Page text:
Sep 132013
Mild weight gain after quitting smoking outweighed by cessation's benefits

Weight Gain After Quitting Smoking Usually Mild, Harmless Nicotine is an anorexigen, or appetite suppressant. This “benefit” of cigarette smoking is no secret, certainly not to teenage girls, who in surveys report smoking to stay thin. Even among women smokers over age 40, more than half said they would not quit smoking if it meant they would [… read more]

Aug 162013
How to manage lung cancer when resection is high risk

Management of Lung Cancer in High Surgical Risk Patients By Blair Westerly, MD We all hope that surgical resection is an option for our unfortunate patients diagnosed with lung cancer.  However, as a consequence of the epidemiology of stage I non-small cell lung cancer, the standard of care, lobectomy with systematic mediastinal lymph node evaluation, [… read more]

Aug 112013
USPSTF Recommends Lung Cancer Screening CT; Obamacare Pays

USPSTF Endorses Lung Cancer Screening CT; New Standard of Care Begins Lung cancer screening CT took its most important step toward widespread implementation last week, when the U.S. Preventive Services Task Force (USPSTF) released a draft of its forthcoming recommendation that the 9 million U.S. people meeting entry criteria for the National Lung Screening Trial [… read more]

Jul 272013
How to ration lung cancer screening CTs, rationally

Restrict Lung Cancer Screening CT To Highest-Risk People? The National Lung Screening Trial showed that 3 annual low-dose chest CT scans in people with heavy smoking histories (30+ pack-years) saved lives, reducing the risk of death from lung cancer by a relative 20% compared to screening with annual chest X-rays. With 160,000 lung cancer deaths [… read more]

Jul 042013
Many people with metastatic lung cancer think radiation can cure

image: Patients With Metastatic Lung Cancer Often Believe Radiation Could Cure Among 384 patients with metastatic lung cancer who answered a survey, two in five expressed belief that radiation therapy was “very likely” or “somewhat likely” to cure them. Eighty percent thought radiation therapy would allow them to live longer, and only one-third admitted [… read more]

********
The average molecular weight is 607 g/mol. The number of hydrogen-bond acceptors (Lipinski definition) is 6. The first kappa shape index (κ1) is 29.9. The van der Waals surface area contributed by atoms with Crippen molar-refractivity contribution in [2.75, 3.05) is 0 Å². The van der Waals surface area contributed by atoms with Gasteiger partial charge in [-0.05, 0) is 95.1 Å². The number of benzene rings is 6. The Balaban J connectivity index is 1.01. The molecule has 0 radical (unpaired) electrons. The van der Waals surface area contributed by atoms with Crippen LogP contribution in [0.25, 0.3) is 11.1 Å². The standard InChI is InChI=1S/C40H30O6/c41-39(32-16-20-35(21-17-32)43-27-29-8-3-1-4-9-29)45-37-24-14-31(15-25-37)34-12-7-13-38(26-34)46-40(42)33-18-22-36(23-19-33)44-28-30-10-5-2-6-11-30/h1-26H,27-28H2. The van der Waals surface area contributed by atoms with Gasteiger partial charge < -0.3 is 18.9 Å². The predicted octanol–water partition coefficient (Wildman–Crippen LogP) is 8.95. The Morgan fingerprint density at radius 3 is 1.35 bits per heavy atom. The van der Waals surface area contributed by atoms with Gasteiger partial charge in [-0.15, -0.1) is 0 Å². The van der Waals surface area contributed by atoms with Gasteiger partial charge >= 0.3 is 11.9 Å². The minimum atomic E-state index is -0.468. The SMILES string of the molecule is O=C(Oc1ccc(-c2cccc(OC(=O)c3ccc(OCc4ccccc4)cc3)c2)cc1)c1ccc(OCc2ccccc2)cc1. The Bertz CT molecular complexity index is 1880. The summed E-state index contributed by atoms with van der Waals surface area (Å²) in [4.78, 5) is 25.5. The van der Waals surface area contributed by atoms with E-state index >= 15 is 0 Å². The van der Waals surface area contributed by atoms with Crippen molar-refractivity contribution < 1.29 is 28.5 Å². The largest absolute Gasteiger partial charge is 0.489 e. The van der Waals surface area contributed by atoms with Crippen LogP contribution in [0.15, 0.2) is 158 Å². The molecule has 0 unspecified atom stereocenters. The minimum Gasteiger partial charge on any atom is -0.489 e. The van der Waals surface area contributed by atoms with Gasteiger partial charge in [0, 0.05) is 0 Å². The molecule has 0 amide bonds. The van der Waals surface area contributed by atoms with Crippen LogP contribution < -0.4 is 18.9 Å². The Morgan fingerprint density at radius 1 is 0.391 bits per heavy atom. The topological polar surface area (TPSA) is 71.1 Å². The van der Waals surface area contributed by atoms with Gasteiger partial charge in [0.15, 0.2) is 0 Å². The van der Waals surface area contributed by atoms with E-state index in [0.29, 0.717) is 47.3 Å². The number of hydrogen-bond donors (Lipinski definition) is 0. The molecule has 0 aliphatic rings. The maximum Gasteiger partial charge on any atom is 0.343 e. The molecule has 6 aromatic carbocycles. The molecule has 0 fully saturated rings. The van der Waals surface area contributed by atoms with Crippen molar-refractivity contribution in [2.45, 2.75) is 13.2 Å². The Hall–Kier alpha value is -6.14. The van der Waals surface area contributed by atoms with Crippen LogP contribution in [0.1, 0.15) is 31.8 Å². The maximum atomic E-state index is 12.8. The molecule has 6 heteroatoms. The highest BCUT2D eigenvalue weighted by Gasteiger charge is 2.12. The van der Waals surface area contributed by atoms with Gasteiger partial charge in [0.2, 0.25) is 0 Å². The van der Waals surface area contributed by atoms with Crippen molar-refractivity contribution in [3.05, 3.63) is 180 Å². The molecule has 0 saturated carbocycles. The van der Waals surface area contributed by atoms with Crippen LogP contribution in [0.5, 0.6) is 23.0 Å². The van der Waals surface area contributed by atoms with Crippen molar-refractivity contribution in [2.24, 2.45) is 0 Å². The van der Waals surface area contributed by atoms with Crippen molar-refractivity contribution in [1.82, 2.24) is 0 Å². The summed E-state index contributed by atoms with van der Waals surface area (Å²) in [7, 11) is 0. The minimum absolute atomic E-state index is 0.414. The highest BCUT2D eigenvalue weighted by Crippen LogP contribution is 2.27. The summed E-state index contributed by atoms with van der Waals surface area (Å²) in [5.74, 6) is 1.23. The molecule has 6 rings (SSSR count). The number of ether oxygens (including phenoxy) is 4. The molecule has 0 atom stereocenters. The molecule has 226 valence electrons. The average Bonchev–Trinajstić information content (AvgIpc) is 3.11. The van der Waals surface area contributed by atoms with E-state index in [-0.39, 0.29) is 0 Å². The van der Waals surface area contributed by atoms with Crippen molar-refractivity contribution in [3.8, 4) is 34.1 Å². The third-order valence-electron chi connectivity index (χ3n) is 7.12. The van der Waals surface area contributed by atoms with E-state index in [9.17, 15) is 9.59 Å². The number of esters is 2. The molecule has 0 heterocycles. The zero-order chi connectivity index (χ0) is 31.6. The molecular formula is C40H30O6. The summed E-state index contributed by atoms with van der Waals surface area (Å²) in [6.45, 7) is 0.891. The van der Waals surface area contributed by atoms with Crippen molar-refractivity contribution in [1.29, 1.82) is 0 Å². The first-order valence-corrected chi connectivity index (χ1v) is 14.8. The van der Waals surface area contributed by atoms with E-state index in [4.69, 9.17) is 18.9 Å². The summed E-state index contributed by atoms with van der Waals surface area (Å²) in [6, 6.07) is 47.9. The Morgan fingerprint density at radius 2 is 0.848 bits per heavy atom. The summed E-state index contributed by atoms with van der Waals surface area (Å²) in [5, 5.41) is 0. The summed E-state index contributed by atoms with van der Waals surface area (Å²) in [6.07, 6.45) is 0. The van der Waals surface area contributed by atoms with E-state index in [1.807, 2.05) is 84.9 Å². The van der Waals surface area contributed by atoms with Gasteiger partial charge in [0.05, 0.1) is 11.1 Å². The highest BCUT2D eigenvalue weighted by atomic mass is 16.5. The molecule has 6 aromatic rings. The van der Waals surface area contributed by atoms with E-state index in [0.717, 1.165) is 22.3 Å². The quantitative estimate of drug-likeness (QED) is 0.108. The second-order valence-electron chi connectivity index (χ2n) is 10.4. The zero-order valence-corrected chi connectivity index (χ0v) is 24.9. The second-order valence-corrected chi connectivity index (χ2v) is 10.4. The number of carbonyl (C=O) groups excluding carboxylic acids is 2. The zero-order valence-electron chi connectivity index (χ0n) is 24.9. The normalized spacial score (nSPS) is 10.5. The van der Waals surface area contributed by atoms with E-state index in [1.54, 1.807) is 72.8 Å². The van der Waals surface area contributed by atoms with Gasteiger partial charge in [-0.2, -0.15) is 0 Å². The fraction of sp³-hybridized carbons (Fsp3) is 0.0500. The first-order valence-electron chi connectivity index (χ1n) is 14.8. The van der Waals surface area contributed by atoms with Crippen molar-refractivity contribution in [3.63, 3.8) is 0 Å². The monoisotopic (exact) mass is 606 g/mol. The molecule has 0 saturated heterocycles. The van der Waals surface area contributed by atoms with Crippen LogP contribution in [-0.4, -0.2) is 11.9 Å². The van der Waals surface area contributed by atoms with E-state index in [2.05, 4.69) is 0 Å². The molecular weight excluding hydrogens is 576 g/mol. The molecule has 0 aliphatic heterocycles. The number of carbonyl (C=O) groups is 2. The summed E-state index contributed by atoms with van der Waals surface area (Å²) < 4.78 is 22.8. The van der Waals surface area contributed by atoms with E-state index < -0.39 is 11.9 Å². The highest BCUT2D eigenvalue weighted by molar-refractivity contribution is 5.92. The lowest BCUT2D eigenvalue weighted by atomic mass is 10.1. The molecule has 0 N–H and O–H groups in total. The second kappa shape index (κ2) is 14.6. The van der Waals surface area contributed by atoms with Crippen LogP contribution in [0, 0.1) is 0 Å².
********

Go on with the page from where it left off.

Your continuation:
May 232013
New lung cancer prediction tool promises better use of screening CT

New Prediction Model Selects Best Lung Cancer Screening Candidates In the National Lung Screening Trial (NLST), screening for lung cancer with low-dose chest CT scans resulted in a 20% reduction in death from lung cancer. The consumer-serving American Lung Association recommended outright that older people with heavy smoking histories should get lung cancer screening; leading [… read more]

Apr 172013
How dangerous are ground glass nodules over time?

image: Radiology Assistant Ground-Glass Nodules: If Growing, Assume Cancer Blair Westerly, MD The more CT scans that are performed, the more ground-glass opacities (GGO’s) are seen and what to do with these abnormalities can be difficult to ascertain for clinicians. With the National Lung Cancer Screening Trial showing a mortality benefit from low dose CT [… read more]

Mar 212013
Big Tobacco win: Feds to take breather in fight for scary cigarette labeling

Feds to Big Tobacco on Cigarette Labeling Fight: “Uncle!” The feds are admitting defeat for now in their fight for graphic, negative imagery to be displayed on all cigarette packaging and advertisements. Attorney General Eric Holder announced yesterday that the Justice Department will not ask the Supreme Court to reverse their loss in a federal [… read more]

Jan 022013
PET scans often inaccurate; may deny curative surgery for lung cancer

The use of positron emission tomography — better known as PET scans — has grown dramatically over the past 15 years, thanks to their seemingly magical ability to identify foci of undetected metastatic cancer. But PET scans’ perceived high accuracy in diagnosing metastatic non-small cell lung cancer (NSCLC) — a published 94% sensitivity and 83% [… read more]

Dec 302012
Bad news for IP guys? Incidental mediastinal lymphadenopathy may not need routine biopsy

(image: Wikipedia) With increasing use of chest CT, incidental mediastinal lymphadenopathy seems to be frequently discovered and subsequently biopsied using EBUS. The “if it’s enlarged, stick a needle in it” mantra is challenged by a paper by Stigt et al. 83 people (age ~59) with at least one incidentally discovered mediastinal lymph node > 1 [… read more]